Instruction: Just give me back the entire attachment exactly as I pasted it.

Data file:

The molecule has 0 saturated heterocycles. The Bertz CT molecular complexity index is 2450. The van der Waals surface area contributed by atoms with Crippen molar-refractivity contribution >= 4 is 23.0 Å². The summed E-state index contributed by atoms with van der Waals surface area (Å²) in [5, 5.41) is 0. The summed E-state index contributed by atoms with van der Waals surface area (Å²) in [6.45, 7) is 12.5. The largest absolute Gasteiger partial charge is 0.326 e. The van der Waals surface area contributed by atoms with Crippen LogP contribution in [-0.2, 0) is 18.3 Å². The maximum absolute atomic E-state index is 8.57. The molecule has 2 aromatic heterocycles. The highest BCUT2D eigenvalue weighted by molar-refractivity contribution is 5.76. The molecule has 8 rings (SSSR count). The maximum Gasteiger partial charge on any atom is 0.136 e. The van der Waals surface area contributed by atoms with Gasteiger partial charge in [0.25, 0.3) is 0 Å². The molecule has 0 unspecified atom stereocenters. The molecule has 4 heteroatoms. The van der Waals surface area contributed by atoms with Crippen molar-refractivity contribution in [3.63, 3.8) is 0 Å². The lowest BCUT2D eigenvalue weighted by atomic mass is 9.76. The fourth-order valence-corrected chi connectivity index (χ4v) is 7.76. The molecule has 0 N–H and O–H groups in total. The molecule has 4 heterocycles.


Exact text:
The molecule has 0 saturated heterocycles. The Bertz CT molecular complexity index is 2450. The van der Waals surface area contributed by atoms with Crippen molar-refractivity contribution >= 4 is 23.0 Å². The summed E-state index contributed by atoms with van der Waals surface area (Å²) in [5, 5.41) is 0. The summed E-state index contributed by atoms with van der Waals surface area (Å²) in [6.45, 7) is 12.5. The largest absolute Gasteiger partial charge is 0.326 e. The van der Waals surface area contributed by atoms with Crippen LogP contribution in [-0.2, 0) is 18.3 Å². The maximum absolute atomic E-state index is 8.57. The molecule has 2 aromatic heterocycles. The highest BCUT2D eigenvalue weighted by molar-refractivity contribution is 5.76. The molecule has 8 rings (SSSR count). The maximum Gasteiger partial charge on any atom is 0.136 e. The van der Waals surface area contributed by atoms with Gasteiger partial charge in [0.25, 0.3) is 0 Å². The molecule has 0 unspecified atom stereocenters. The molecule has 4 heteroatoms. The van der Waals surface area contributed by atoms with Crippen molar-refractivity contribution in [3.63, 3.8) is 0 Å². The lowest BCUT2D eigenvalue weighted by atomic mass is 9.76. The fourth-order valence-corrected chi connectivity index (χ4v) is 7.76. The molecule has 0 N–H and O–H groups in total. The molecule has 4 heterocycles.